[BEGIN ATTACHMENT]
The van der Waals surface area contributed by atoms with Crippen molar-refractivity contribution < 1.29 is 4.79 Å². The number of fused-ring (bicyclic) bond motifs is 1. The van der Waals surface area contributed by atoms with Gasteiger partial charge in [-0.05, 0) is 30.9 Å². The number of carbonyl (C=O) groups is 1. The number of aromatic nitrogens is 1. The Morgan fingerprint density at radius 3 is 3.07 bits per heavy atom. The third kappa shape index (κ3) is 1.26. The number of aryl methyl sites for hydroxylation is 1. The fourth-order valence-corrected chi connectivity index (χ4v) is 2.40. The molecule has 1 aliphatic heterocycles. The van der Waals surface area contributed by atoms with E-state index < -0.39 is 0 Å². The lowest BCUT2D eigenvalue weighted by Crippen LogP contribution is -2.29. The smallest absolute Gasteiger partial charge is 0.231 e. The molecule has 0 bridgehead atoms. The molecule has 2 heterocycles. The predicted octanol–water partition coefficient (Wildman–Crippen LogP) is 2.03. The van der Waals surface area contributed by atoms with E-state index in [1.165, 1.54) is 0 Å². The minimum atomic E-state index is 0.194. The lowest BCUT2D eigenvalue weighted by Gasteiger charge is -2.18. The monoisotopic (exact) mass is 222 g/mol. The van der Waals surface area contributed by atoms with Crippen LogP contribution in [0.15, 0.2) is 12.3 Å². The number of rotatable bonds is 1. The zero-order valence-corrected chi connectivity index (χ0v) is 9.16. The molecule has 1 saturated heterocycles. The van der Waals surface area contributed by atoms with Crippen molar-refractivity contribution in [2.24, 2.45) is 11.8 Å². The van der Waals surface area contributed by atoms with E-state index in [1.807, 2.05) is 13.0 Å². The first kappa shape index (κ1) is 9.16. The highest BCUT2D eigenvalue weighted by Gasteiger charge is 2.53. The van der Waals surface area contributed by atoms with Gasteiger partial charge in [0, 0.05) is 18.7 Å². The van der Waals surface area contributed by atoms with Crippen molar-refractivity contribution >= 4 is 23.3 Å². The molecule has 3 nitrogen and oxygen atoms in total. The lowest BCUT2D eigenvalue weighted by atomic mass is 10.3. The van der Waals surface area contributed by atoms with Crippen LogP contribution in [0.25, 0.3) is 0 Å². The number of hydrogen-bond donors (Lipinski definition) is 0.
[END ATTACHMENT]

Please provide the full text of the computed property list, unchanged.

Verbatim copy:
The van der Waals surface area contributed by atoms with Crippen molar-refractivity contribution < 1.29 is 4.79 Å². The number of fused-ring (bicyclic) bond motifs is 1. The van der Waals surface area contributed by atoms with Gasteiger partial charge in [-0.05, 0) is 30.9 Å². The number of carbonyl (C=O) groups is 1. The number of aromatic nitrogens is 1. The Morgan fingerprint density at radius 3 is 3.07 bits per heavy atom. The third kappa shape index (κ3) is 1.26. The number of aryl methyl sites for hydroxylation is 1. The fourth-order valence-corrected chi connectivity index (χ4v) is 2.40. The molecule has 1 aliphatic heterocycles. The van der Waals surface area contributed by atoms with E-state index < -0.39 is 0 Å². The lowest BCUT2D eigenvalue weighted by Crippen LogP contribution is -2.29. The smallest absolute Gasteiger partial charge is 0.231 e. The molecule has 0 bridgehead atoms. The molecule has 2 heterocycles. The predicted octanol–water partition coefficient (Wildman–Crippen LogP) is 2.03. The van der Waals surface area contributed by atoms with E-state index in [1.165, 1.54) is 0 Å². The minimum atomic E-state index is 0.194. The lowest BCUT2D eigenvalue weighted by Gasteiger charge is -2.18. The monoisotopic (exact) mass is 222 g/mol. The van der Waals surface area contributed by atoms with Crippen LogP contribution in [0.15, 0.2) is 12.3 Å². The number of rotatable bonds is 1. The zero-order valence-corrected chi connectivity index (χ0v) is 9.16. The molecule has 1 saturated heterocycles. The van der Waals surface area contributed by atoms with Crippen molar-refractivity contribution in [2.24, 2.45) is 11.8 Å². The van der Waals surface area contributed by atoms with E-state index in [1.807, 2.05) is 13.0 Å². The first kappa shape index (κ1) is 9.16. The highest BCUT2D eigenvalue weighted by Gasteiger charge is 2.53. The van der Waals surface area contributed by atoms with Gasteiger partial charge in [0, 0.05) is 18.7 Å². The van der Waals surface area contributed by atoms with Crippen molar-refractivity contribution >= 4 is 23.3 Å². The molecule has 3 nitrogen and oxygen atoms in total. The lowest BCUT2D eigenvalue weighted by atomic mass is 10.3. The van der Waals surface area contributed by atoms with Crippen LogP contribution in [0.25, 0.3) is 0 Å². The number of hydrogen-bond donors (Lipinski definition) is 0.